When the Mu’min consciously endeavours to reduce his worldly life into subservience of Islam, he will then strive to comply to the Culture of Ibaadah which the Sunnah actually is.
Islam is a culture of Ibaadah. Ibaadah is not confined to spiritual affairs. Every mundane act and activity of the Muslim has to be brought within the purview of Ibaadah which is the original purpose of man’s creation. The Qur’aan Majeed says:
The Sunnah of Rasulullah (sallallahu alayhi wasallam) regiments the daily life of the Mu’min in a way which transforms his entire day into Ibaadat. From the morning when his eyes first open, he is required by the Sunnah to recite a dua; when he enters the toilet, he has to recite a dua; when he emerges from the toilet, a dua; when he dresses, a dua has to be recited; when he looks in the mirror, a dua has to be recited; when he commences to eat, a dua has to be recited. In short, when commencing, ending and during the course of an act, any and every act, the Sunnah requires the Mu’min to recite a dua. Special short duas for the numerous occasions and moments of life have been instructed by Rasulullah (sallallahu alayhi wasallam).
Then besides these duas, the Mu’min is required to abandon his mundane activities and occupations five times a day to go into seclusion for Salaat. He has to observe the introductory measures such as wudhu for Salaat. Besides the five Fardh (compulsory) Salaat, he is required to perform Ishraaq Salaat, Dhuha Salaat, Awwaabeen Salaat and Tahajjud Salaat. In addition, he is required to perform Tahyatul Wudhu immediately after having made wudhu or ghusl. on entering the Musjid, Tahyatul Musjid has to be executed. Then there are the other occasional Salaats such as Istikhaarah, Taubah Salaat, Salaatul Khauf, Salaat on the occasion of an eclipse of the sun and moon, Taraaweeh Salaat, Salaatul Tasbeeh, Salaatul Haajaat, Eid Salaat and Janazah Salaat.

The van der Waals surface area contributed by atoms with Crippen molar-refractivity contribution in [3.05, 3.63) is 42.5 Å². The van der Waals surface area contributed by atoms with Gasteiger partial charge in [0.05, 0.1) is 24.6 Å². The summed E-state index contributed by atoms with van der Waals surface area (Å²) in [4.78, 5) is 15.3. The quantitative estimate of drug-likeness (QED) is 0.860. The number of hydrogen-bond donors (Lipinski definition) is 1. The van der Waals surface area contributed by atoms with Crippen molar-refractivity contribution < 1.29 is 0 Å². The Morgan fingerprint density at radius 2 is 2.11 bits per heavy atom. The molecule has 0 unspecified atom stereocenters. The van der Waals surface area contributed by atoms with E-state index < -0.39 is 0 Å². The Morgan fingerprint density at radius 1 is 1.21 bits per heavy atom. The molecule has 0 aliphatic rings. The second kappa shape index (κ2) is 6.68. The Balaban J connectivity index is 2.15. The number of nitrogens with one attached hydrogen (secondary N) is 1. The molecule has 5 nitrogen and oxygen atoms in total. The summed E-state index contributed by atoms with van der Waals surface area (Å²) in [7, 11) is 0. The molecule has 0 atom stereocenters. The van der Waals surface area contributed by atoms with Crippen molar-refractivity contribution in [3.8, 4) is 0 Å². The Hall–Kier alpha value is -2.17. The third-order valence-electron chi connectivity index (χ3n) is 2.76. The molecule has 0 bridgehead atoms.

Most of these acts are daily routines. But, this is not all. The Sunnah requires the Mu’min to spend daily some time in Tilaawah of the Qur’aan. In addition to his quota of tilaawah in the morning, there are lengthy Masnoon Surahs to be recited after each Salaat, viz., Surah Yaaseen after Fajr, Surah Fatah after Zuhr, Surah Naba’ after Asr, Surah Waaqiah after Maghrib and Surah Mulk after Isha.
To complete the list, is the constant and perpetual Thikr commanded by the Qur’aan:
Many verses and ahadith exhort and command perpetual Thikr. The Rooh of the Mu’min can develop correctly only by means of perpetual Thikr, all day long, in all walks of life. one does not require wudhu or any other special condition for perpetual thikr. But, such thikr is the Purpose of life on earth.
When the Mu’min consciously endeavours to reduce his worldly life into subservience of Islam, he will then strive to comply to the Culture of Ibaadah which the Sunnah actually is. When his heart becomes alive with perpetual Thikr, he will becomes conscious of his transgressions, failings and defects. When this realisation dawns on him, he will make an attempt to purify himself morally and seek ways of spiritual elevation. He will then search for the Saaliheen who can guide him along the path to Allah Ta’ala. It is for this reason that the Qur’aan commands: